For a PTO, look at 254/968 in 2010. It was basically another shifting setup. Another piston and another dog and dog gear.

The first PTO I saw in FIRST was on Team 60 in 2004. Amazing mechanism they had.

If 254’s 2010 robot had it, you can find good pictures here:

If their build log is public somewhere from 2010, that might have some good info on their designs, but they might not be accessible after they rearranged their website.

Funny, I’m wearing a Cheesy Poof sweatshirt right now…Would a PTO take more customization of a gearbox, as I imagine you would need to shift to a different axle instead rather than the axle the wheels are on?

254/968 and 973 also had them off the top of my mind. 973 has their CAD posted so check that out if you want to see more in depth of how it works. Basically, there is an extra shifting stage on a different axle. It it’s simplest form, this stage can either be in neutral or driving the PTO. Both 254/968 and 973 also incorporated anti-backdriving and PTO lock into their PTOs too(kidn of hard to explain, best to look at the 973 CAD). Both 254/968 and 973 had shifting gearboxes, so they also had a 3 position actuator on the drive shift so that they could place the shifting dog in the middle of the two shifting gears so that their wheels wouldn’t turn when they were lifting.

254 build blogs are back in place: http://team254.com/resources/. It’s under FRC build.

We designed our 2011 and 2012 gearboxes to accept more motors.

Our 2011 robot was CAD’d to accept a FP/550 through 2-stage Banebot planetary (driving the 28-tooth high gear on the intermediate cluster shaft via a larger spur gear), we later found (no surprise) we didn’t have the weight. We later designed a lighter system with 775 motors (before the case short issue was well-known) into CIM-u-lators, where the extra motor would be directly across the gearbox from an existing CIM. We would have welded two CIM pinions together into a pinion/coupler for the two motors, but we didn’t feel like we needed the extra power by CMP, we didn’t have the weight before CMP. We had very little choice in gear ratios since we were running super shifters direct drive to 6" wheels, any gear changing would require us to machine gears, something we cannot do well.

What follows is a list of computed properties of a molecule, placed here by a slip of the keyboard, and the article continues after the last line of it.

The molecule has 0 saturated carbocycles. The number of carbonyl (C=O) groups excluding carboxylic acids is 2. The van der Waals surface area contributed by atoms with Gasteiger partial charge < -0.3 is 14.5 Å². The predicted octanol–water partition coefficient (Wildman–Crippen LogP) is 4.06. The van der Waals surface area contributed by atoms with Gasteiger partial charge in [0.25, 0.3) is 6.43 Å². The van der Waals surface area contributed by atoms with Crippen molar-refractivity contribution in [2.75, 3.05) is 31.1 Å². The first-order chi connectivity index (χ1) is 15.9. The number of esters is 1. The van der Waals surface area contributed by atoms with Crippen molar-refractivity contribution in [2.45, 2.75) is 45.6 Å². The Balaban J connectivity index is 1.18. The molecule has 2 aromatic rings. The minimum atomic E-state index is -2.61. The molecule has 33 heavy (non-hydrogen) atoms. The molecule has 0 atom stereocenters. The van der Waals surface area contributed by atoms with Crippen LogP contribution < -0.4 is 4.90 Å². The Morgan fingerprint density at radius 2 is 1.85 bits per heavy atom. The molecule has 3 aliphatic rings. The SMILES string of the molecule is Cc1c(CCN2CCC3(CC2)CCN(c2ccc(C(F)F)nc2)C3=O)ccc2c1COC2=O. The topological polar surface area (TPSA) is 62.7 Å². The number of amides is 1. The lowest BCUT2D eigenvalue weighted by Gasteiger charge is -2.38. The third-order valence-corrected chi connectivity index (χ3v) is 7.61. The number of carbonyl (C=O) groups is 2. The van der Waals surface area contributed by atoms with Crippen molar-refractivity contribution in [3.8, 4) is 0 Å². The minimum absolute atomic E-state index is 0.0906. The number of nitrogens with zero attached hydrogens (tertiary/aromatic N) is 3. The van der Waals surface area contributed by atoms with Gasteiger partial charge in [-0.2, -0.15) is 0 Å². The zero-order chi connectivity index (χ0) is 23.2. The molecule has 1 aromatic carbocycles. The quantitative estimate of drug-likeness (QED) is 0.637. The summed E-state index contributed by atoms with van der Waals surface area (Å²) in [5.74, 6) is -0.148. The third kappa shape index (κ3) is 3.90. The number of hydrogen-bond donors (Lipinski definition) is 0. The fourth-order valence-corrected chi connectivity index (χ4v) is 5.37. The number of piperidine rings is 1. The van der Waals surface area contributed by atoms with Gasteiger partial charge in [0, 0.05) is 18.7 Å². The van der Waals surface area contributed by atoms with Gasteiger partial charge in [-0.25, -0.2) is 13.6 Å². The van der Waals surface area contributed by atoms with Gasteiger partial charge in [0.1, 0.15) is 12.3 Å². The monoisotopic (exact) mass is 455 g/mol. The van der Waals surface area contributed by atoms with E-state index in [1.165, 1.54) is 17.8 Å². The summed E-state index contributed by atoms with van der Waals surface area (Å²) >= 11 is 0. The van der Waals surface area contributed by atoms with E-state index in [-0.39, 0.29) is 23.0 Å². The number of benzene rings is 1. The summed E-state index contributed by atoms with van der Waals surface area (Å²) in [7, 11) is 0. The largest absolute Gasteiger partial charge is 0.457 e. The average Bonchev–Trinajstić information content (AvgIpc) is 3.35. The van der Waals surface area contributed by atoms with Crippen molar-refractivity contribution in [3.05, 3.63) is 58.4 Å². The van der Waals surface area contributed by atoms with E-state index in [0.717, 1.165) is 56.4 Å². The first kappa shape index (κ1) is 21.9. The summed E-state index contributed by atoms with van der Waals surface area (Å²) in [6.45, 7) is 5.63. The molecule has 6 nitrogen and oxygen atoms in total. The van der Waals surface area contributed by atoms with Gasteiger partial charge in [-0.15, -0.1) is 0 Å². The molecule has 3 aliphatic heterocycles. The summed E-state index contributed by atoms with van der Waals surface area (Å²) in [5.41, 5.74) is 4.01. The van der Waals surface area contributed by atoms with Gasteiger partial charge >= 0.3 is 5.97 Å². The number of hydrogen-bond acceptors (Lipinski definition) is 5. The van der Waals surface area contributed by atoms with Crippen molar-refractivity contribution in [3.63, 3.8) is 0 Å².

Our 2012 robot was designed to hold a CIM-u-lator on an intermediate plate in the gearbox, we CAD’ed it with clearance for two 550’s (making 8 drive motors in CAD). We assembled the gearboxes with a single 550 (plus the two CIMs), and removed the extra 550’s due to weight concerns. We were able to re-gear the robot appropriately since we used a chain final drive, although we still didn’t gear low enough.

We do not have definitive data showing anything about the third motor. The math says it should be good, we’ve been going purely on that.

As for a power take-off, your goal is essentially to have two or more clutches: One engages the motor to each load. A single dog from Andymark acts as two clutches - In one position one gear is engaged and the other is not, in the other the reverse happens (it exists in neutral with neither engaged for a short time during a shift, if you play with it you can get it there manually).

In the case of 254’s 2010 robot, they had two dogs which could engage two separate outputs in three different ways each, plus a one-way ratchet. The lower dog engaged the drive into either motors via low gear, motors via high gear, or neutral. The upper dog engaged the arm into either the motors, neutral, or locked (a fixed plate with dog-face). Something like that would likely be the simplest way to design a PTO in FIRST. I would have to look at their design again to tell you anything else about it.

I was just looking at 973’s 2010 robot on FRC-designs.com last night and they have a power take off system.